Thai AirAsia

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Thai AirAsia
ไทยแอร์เอเชีย
AirAsia New Logo (2020).svg
IATA ICAO Callsign
FD AIQ THAI ASIA
Founded8 December 2003; 18 years ago (2003-12-08)
Commenced operations4 February 2004 (2004-02-04)
AOC #02/2017[1]
Operating bases
Frequent-flyer programBIG[2]
Fleet size62
Destinations67
Parent companyAsia Aviation Public Company Ltd[3]
Traded asSETAAV
Headquarters
Key peopleSantisuk Klongchaiya (CEO)[4]
RevenueIncrease 29.5 billion baht (2015)[5]
Net incomeIncrease 1.99 billion baht (2015)[5]
Websitewww.airasia.com

Thai AirAsia (SETAAV, Thai: ไทยแอร์เอเชีย) is a joint venture of Malaysian low-fare airline AirAsia (Thai: แอร์เอเชีย) and Thailand's Asia Aviation. It serves AirAsia's regularly scheduled domestic and international flights from Bangkok and other cities in Thailand.

Thai AirAsia was once the only low-cost airline operating both domestic and international flights from Suvarnabhumi Airport.[6] However, the airline transferred all operations in Bangkok from Suvarnabhumi Airport to Don Mueang International Airport effective 1 October 2012.[7]

History[edit]

Thai AirAsia Airbus A320neo

Thai AirAsia launched operations in February 2004. The first flight of Thai AirAsia from Bangkok-Don Mueang to Hat Yai.

On 15 February 2006 it was announced that Asia Aviation PLC (AAV), a registered Thai company,[8] had taken Shin Corp's 50 percent stake in Thai AirAsia. Asia Aviation was a joint venture set up by Shin Corp., which held 49 percent of Asia Aviation's shares while 51 percent was held by Thai investor Sittichai Veerathammanoon.[9]

Aircraft interior

In May 2007, Thai AirAsia's management acquired 100 percent of Asia Aviation. Thai AirAsia is 55 percent owned by Asia Aviation and 45 percent owned by Malaysia-based AirAsia Group. In June 2016 King Power purchased a US$225 million stake in Thai AirAsia. The purchase of 39 percent of holding company Asia Aviation makes King Power the second largest shareholder in Thai AirAsia.[10][11]

Destinations[edit]

Fleet[edit]

As of May 2021, the Thai AirAsia fleet consists of the following aircraft:[12]

Aircraft In service Orders Passengers Notes
Airbus A320-200 49 1 180 [13]
Airbus A320neo 11 1 186
Airbus A321neo 2 8 236 [14]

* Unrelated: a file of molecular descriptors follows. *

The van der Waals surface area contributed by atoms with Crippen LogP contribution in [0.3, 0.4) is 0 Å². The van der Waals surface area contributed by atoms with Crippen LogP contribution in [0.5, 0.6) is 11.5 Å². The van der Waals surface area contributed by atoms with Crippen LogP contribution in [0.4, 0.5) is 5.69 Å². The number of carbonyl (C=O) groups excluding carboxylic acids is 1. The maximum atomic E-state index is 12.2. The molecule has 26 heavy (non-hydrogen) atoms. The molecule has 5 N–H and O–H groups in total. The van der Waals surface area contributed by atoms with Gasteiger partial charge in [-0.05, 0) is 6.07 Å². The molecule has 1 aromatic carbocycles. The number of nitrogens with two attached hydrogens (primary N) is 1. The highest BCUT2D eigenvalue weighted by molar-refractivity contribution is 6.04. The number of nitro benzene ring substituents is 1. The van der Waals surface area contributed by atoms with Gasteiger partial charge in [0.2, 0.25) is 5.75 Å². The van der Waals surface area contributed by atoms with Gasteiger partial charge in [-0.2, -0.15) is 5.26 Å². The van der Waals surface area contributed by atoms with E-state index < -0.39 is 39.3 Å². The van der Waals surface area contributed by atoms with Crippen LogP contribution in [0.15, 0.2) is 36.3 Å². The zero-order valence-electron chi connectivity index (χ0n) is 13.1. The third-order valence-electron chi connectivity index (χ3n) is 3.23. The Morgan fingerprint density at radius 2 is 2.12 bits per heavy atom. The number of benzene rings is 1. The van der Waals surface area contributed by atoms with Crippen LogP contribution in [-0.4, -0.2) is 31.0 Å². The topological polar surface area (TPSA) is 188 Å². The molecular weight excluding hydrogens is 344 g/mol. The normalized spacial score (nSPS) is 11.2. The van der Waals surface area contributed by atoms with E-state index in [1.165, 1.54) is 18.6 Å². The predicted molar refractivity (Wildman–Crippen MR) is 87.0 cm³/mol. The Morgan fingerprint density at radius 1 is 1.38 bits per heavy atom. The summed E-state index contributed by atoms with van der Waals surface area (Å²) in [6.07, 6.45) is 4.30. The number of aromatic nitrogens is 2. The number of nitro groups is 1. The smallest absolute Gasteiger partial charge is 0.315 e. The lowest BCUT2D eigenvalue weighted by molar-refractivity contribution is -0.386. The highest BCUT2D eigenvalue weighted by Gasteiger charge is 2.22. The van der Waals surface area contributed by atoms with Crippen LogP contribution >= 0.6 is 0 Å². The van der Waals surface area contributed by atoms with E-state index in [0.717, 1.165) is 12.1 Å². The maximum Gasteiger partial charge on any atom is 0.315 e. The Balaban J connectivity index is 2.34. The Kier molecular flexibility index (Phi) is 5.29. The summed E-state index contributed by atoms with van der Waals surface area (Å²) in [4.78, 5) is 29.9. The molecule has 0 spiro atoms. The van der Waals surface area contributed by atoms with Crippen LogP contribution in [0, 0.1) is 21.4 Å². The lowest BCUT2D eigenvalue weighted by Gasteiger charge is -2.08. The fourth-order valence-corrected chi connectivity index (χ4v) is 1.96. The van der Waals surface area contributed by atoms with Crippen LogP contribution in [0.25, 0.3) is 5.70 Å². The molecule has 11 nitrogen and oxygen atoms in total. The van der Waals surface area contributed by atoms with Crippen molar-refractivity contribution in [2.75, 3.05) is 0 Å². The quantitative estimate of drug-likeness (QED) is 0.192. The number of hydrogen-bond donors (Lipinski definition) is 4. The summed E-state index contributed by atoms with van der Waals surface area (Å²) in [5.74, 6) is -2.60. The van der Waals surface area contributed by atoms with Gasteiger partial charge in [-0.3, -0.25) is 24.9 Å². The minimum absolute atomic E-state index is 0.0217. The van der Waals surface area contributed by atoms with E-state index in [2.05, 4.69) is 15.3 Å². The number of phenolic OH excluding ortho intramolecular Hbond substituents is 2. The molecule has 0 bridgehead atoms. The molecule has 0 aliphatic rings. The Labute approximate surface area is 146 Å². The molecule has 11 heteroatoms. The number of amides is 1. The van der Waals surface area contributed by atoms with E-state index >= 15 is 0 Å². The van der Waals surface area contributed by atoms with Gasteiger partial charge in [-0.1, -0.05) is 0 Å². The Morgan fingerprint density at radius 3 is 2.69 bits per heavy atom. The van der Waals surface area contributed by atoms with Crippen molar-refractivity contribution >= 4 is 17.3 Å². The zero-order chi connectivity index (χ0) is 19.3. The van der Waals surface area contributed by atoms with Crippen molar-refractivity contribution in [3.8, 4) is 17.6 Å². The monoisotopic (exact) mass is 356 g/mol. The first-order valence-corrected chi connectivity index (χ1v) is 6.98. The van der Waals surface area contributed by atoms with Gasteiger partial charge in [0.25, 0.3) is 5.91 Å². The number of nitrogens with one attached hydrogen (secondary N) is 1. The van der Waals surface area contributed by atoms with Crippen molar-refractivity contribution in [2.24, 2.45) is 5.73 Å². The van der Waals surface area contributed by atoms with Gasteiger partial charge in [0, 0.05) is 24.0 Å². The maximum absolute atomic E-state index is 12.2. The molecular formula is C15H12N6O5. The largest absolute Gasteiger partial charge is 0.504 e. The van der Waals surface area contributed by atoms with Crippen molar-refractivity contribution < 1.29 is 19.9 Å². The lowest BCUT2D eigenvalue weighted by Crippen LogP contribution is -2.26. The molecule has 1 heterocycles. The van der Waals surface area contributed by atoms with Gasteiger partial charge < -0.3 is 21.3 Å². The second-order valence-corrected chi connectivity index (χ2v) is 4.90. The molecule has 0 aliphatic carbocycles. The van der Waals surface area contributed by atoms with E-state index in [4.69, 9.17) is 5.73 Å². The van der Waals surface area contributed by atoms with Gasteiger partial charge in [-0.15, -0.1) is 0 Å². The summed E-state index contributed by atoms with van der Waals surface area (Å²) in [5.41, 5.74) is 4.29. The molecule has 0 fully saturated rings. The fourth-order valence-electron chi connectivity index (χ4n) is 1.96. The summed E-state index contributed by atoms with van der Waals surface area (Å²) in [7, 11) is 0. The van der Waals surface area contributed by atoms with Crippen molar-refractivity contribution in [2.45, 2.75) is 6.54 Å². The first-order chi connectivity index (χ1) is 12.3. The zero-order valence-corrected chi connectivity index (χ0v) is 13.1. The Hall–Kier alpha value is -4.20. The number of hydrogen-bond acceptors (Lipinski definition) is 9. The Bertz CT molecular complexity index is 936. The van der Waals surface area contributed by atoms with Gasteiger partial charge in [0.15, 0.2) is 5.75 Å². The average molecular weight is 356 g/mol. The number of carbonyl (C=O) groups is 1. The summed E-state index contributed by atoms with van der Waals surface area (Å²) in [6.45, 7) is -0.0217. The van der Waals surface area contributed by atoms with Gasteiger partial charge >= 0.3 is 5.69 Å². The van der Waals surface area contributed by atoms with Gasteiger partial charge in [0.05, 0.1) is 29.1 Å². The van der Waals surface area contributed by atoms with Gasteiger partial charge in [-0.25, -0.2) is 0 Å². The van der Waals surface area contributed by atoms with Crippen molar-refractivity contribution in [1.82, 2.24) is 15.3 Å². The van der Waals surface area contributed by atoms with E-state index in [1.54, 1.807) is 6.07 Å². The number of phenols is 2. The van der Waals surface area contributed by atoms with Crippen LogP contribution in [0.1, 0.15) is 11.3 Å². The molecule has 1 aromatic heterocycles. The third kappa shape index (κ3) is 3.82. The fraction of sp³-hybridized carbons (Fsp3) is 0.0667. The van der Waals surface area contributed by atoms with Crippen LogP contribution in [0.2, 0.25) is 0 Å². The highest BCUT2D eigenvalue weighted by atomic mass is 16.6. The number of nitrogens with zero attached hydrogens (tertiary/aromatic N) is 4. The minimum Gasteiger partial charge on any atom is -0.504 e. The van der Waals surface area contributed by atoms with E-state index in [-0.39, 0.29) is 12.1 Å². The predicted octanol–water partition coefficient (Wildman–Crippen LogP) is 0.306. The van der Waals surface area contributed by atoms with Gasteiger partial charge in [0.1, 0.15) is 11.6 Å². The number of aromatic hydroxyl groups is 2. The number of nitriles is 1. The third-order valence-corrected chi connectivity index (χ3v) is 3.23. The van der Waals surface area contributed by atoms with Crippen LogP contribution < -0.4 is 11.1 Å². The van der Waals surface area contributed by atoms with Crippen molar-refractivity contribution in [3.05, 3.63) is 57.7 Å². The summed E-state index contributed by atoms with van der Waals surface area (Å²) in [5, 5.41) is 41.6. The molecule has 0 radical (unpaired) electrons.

Total 62 10

In June 2016, Tassapol Bijleveld, chief executive of AAV, said that, "Thai AirAsia will continue to grow and invest as planned for in 2016, accepting delivery of 51 new aircraft which, together with our existing fleet, will fly our estimated 17 million passengers to various destinations across the region,...".[11]

Sponsorship[edit]

The airline sponsors of Thailand national football team, Leicester City, Queens Park Rangers, the Thai Fight Muay Thai, the Thai football teams BG Pathum United, Bangkok United, Buriram United, SCG Muangthong United, Chonburi, Rajpracha, Police Tero, Chainat, Sisaket, Samut Prakan City, Rajnavy FC, Ubon United, Air Force Central, Port, Udon Thani, Krabi, Nakhon Ratchasima, Ayutthaya United, Khon Kaen, MOF CUTD, Nakhon Phanom, Loei City, Trang, Phayao, Phuket City, The referee of FAT, Coke Cup and Thailand Volleyball Association.[15]

Marketing[edit]

Thai AirAsia has endorsement deals with the following:

References[edit]

  1. ^ "List of Thailand Air Operator Certificate Holders". Civil Aviation Authority of Thailand. 22 March 2021. Retrieved 22 March 2021.
  2. ^ Join BIG! AirAsia BIG Loyalty Programme Archived 26 May 2008 at the Wayback Machine
  3. ^ "Home Page". Asia Aviation Public Company Ltd. Retrieved 30 January 2015.
  4. ^ Limited, Bangkok Post Public Company. "Thai AirAsia picks Santisuk as new CEO". Bangkok Post. Retrieved 14 May 2018.
  5. ^ a b Kositchotethana, Boonsong (27 February 2016). "TAA, Bangkok Airways post healthy profits". Bangkok Post. Retrieved 27 February 2016.
  6. ^ Thai AirAsia To Stay At Suvarnabhumi Airport :: Bernama.com Archived 5 February 2012 at the Wayback Machine
  7. ^ "AirAsia confirms move to Don Mueang by Oct 1 [2012]". The Nation. 25 June 2012. Retrieved 30 January 2015.
  8. ^ "AAV : ASIA AVIATION PUBLIC COMPANY LIMITED". The Stock Exchange of Thailand (SET). Retrieved 15 June 2016.
  9. ^ Sritama, Suchat (8 February 2006). "New Tie-up for AirAsia". The Nation. Retrieved 15 June 2016.
  10. ^ "King Power buys 39% stake in Thai Air Asia". Straits Times. Agence France Presse, Reuters. 15 June 2016. Retrieved 18 January 2017.
  11. ^ a b "Thai AirAsia, King Power to combine strengths". Bangkok Post. 14 June 2016. Retrieved 15 June 2016.
  12. ^ "Login required".
  13. ^ "Tourism Increase Spurs Expansion for Thai AirAsia | Aviation Week Network".
  14. ^ "Thai AirAsia to add ten A321neo in 2019".
  15. ^ De Launey, Guy (6 February 2006). "Budget flights arrive in South-East Asia". BBC News. Retrieved 30 January 2015.[failed verification]

External links[edit]